Purim in Adam: the 14th or the 15th of Adar?

Living in modern day, continuously expanding State of Israel creates interesting practical questions in Jewish law.

Nine out of the twelve years that we have been married, the Miller Family has lived on the outskirts of Yerushalayim.  Places like Mevasseret Tzion, where we spent our first four years and Yishuv Adam present halachik questions regarding the observance of Purim.  Are these outer neighborhoods/yishuvim considered “part of Yerushalayim” (or close enough) that they keep Shushan Purim (the 15th of Adar) or are they external to Yerushalayim and therefore keep Purim on the 14th?

This is a complicated halachik discussion and my intention here is to present a brief sketch of this sugya in halacha and a bottom line psak as was decided by our local Orthodox Rabbi.

The first mishna in Megilla (2a) teaches that walled cities during the time of Yehoshua observe Shushan Purim.  The entire city of Yerushalayim, among the list of cities which had a wall during that period, observes Purim on the 15th.

The Gemara (2b and 3b) goes one step further to include villages which are either “next to” (סמוך) or “seen with” (נראה) the walled city, as part of the walled city in terms of observing Purim on the 15th.  The Gemara (2b) does give a limiting factor to the above inclusion.  The adjacent village must be within a distance of a mil (about 1 kilometer) from the walled city.

The Rishonim grapple with the following question.  Regarding this stipulation of the adjacent village being within a mil of the walled city, which case does it apply to?

There are three options:

  • The mil limitation applies only to villages which are סמוך“next to” the walled city.  The limitation does not apply to villages which are נראה “seen with” the walled city.  Meaning, if village is seen with the walled city but beyond the distance of a mil it would still be considered part of the “walled city area.”
  • The mil limitation applies only to villages which are נראה “seen with” the walled city. The limitation does not apply to villages which are סמוך “next to” the walled city.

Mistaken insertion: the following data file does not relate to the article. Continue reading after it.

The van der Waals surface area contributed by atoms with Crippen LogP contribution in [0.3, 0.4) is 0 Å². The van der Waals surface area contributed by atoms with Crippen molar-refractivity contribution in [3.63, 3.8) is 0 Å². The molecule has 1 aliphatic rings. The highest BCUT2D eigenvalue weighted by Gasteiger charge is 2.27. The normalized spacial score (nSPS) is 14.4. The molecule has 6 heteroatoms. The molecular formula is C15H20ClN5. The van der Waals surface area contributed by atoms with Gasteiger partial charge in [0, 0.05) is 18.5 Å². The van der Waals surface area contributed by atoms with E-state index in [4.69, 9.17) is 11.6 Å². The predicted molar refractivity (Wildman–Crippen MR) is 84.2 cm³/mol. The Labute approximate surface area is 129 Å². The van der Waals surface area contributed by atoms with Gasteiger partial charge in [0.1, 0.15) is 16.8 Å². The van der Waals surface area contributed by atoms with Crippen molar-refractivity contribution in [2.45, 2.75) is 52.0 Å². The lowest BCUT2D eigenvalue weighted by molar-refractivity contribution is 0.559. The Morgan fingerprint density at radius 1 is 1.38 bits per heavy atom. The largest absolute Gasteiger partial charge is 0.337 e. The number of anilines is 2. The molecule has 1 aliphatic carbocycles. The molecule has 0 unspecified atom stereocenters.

• The mil limitation applies to villages which are either סמוך “next to” and נראה “seen with” the walled city.

A majority of Rishonim, including Rash”i, Rabbenu Chananel, the Ritv”a in the name of his rabbis, the Meiri and Rabbenu Yerucham all opt for option #1.  The Beis Yosef explains that if the mil limitation would apply to נראה “seen with” as well, then נראה is not teaching us anything novel.  All the Gemara would have to teach us is “mil,” within a “mil” – 15th, outside of – 14th.  As a result, these Rishonim explain that villiage must be either סמוך“next to” (within a mil) or נראה  “seen with” even outside of a mil.

The simple reading of the Ramba”m and the Tur would indicate that they are explaining the Gemara according to either options #2 or #3.  The Rav HaMaggid on the Rambam and Beis Yoseh bring different  גירסאות (textual versions) and alternative ways of explaining the Rambam and the Tur to make them fit with a majority of Rishonim.  צע”ג

At this stage, based on the explanation of a majority of Rishonim and the psak of the Mishna Brurah (תרפח ס”ב, ס”ק ו), there would be strong basis for Adam to keep Shushan Purim.  Even if the Yishuv is outside of Yerushalayim beyond a kilometer, since it can be seen from outside the city (looking in from Beit El) as part of Yerushalayim it would be judged like the walled city – Yerushalayim.

However, the Ra”n, the Meir”I and the Ritv”a add an important condition which greatly impacts his discussion.  They teach that a village can only be considered as “seen with” the walled city if itמשתתף עמו בענינו “participates with the walled city in its matters.”  If Adam was included in the Yerushalayim eruv (as is Mevasseret) or the residents paid taxes to the Jerusalem municipality, than Adam would fulfill this criterion of משתתף עמו בענינו.  Adam has its own eruv and we pay taxes to the Binyamin Coucil.

Most modern day poskim rule that Yishuv Adam and its residents are meant to keep Purim on the 14th.  And for the first time, after years of uncertainty and confusion, the new rav of our community, Rav Yosef Asayag, conclusively decided that our community will be observing Purim on the 14th.

I must say it is a special zechut to be living at a time and in a place where questions of this nature involving Yerushalayim and its suburbs are practically relevant.  With a growing Yerushalayim, it also might be that in the near future this halachik question will have to be revisited.

Purim Samaach!!!

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